South Africa has laid the foundation for finance watchdogs to set crypto-asset controls as the nation seeks to curb growing cases of fraud and improve the management of cross-border flows.
As digital currencies move from the periphery of the finance world to the mainstream, crypto-assets service providers have come under increased scrutiny worldwide. In Africa’s most developed economy the collapse of a Bitcoin trader late last year, alleged to be the country’s largest Ponzi scheme, and other cases of market abuse have highlighted the need for tighter rules, according to a statement by the nation’s Intergovernmental Fintech Working Group on Friday.
“Crypto assets will be brought into the South African regulatory purview in a phased and structured manner,” it said. “It is, however, reiterated that with or without regulation, crypto assets remain inherently risky and volatile.”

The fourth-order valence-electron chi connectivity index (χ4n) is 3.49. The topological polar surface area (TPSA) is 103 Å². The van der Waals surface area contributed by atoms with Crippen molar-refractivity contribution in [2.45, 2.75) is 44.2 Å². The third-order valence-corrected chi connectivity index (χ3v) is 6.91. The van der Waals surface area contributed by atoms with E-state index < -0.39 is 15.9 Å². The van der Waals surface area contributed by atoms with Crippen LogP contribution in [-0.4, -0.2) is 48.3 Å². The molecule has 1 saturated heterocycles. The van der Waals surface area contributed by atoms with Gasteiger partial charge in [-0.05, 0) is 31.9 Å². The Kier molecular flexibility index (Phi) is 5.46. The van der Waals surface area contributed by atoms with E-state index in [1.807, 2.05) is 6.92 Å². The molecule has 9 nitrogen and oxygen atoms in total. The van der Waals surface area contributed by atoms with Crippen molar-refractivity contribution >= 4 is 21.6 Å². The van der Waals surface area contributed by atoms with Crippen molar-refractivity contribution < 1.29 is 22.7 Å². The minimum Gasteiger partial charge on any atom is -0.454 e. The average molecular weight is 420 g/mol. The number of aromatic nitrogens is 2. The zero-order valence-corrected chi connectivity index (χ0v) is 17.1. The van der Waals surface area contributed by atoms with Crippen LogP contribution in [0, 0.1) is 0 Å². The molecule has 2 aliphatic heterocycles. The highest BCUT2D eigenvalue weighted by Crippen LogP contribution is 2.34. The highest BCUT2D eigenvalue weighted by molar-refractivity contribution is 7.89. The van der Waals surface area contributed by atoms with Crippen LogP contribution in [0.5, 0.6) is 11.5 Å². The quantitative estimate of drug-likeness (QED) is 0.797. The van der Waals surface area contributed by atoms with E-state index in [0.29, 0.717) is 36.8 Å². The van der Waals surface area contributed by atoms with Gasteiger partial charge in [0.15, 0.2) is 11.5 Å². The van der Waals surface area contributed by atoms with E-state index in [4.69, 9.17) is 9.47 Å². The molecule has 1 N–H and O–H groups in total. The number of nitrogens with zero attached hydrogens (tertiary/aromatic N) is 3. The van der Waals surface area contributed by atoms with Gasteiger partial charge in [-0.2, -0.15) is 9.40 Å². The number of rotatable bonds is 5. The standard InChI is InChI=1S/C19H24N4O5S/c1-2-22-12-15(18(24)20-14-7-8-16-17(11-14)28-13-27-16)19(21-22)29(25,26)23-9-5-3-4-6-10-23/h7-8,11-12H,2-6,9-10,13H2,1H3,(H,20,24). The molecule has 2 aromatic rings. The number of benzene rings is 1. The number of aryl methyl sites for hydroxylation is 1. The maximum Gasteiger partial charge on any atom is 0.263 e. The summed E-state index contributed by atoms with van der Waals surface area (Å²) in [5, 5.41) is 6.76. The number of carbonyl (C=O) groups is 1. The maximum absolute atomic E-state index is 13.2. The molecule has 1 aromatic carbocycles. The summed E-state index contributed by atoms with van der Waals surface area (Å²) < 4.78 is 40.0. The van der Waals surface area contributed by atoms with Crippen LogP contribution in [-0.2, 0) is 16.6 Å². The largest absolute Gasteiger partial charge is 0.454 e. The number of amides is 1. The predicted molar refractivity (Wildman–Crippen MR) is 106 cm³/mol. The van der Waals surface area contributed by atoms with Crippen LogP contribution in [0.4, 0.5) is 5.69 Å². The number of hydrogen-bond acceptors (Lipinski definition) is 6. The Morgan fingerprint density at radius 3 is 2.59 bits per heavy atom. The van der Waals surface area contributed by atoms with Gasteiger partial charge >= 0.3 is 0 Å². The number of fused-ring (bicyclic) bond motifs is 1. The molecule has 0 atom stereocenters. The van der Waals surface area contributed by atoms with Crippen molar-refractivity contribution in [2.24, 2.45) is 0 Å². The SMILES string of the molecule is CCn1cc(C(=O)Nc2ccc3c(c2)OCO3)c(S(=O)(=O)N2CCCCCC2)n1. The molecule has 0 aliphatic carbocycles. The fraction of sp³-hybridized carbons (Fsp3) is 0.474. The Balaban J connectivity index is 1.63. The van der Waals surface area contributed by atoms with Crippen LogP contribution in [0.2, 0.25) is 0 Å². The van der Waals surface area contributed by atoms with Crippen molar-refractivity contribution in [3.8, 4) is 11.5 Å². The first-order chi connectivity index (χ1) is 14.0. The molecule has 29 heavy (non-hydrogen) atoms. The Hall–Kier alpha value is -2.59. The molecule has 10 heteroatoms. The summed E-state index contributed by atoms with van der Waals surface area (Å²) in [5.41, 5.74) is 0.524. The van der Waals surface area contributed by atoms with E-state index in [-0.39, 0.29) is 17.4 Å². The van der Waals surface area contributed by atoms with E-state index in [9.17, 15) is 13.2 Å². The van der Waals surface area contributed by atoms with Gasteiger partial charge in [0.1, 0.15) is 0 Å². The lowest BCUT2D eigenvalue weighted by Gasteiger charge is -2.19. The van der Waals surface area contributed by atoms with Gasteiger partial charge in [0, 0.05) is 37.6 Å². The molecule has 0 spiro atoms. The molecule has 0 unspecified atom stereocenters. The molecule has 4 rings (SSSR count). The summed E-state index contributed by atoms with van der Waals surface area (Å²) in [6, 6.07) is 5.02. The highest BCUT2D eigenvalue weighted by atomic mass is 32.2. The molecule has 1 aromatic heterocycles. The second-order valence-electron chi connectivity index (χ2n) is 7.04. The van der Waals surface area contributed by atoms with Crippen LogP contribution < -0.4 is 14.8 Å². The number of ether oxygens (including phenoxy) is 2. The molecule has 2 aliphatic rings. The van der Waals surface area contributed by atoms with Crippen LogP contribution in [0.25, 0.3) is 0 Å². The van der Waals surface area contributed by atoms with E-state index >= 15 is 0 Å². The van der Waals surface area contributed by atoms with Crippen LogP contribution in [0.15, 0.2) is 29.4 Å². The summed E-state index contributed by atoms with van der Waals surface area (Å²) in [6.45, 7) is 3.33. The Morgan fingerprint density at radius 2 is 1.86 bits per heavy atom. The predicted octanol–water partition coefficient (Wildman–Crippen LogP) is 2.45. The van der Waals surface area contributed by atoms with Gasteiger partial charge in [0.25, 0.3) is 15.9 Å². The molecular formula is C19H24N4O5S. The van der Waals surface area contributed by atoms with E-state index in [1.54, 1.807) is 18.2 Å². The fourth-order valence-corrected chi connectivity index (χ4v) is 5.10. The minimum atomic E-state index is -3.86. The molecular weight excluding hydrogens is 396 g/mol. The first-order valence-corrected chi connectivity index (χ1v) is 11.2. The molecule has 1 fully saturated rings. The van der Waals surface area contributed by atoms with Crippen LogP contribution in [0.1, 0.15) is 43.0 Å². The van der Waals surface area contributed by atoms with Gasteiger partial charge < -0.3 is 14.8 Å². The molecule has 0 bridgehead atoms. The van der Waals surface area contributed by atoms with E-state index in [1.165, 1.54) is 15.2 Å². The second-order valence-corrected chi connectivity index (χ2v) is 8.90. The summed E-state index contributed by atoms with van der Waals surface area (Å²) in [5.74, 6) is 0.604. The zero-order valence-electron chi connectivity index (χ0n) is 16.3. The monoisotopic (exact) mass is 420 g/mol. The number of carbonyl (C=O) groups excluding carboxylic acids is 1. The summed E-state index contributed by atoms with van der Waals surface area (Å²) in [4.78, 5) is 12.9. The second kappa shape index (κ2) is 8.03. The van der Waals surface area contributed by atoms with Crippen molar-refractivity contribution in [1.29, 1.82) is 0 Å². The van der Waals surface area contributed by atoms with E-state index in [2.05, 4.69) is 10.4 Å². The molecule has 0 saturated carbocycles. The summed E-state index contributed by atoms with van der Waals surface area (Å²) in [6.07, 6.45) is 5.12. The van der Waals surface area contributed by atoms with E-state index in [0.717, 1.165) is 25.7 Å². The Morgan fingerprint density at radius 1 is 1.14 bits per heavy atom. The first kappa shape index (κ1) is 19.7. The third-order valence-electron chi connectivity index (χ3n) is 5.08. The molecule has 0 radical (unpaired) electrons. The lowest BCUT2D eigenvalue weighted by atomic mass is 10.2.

A position paper by the grouping makes 25 recommendations and outlines a collaborative and activities-based approach for the creation of a regulatory framework. It also highlights the need for better financial literacy for consumers as the retail interest in digital currency grows.
In January, the daily value of crypto-asset trading exceeded R2 billion ($147 million) for the first time in South Africa suggesting significant appetite in a market that was largely going unchecked by regulatory powers.
The South African Reserve Bank said last month it is currently probing the feasibility, desirability and appropriateness of a central bank digital currency as electronic legal tender for general-purpose retail use.
The backing of the working group’s position paper will present the country’s regulators, including the Financial Sector Conduct Authority, with the required tools to begin implementing measures linked to its recommendations, it said.
“The dynamic development of the crypto market must continue to be pro-actively monitored, including maintaining knowledge on emerging international best practices through standard-setting bodies” and other measures, IFWG said.
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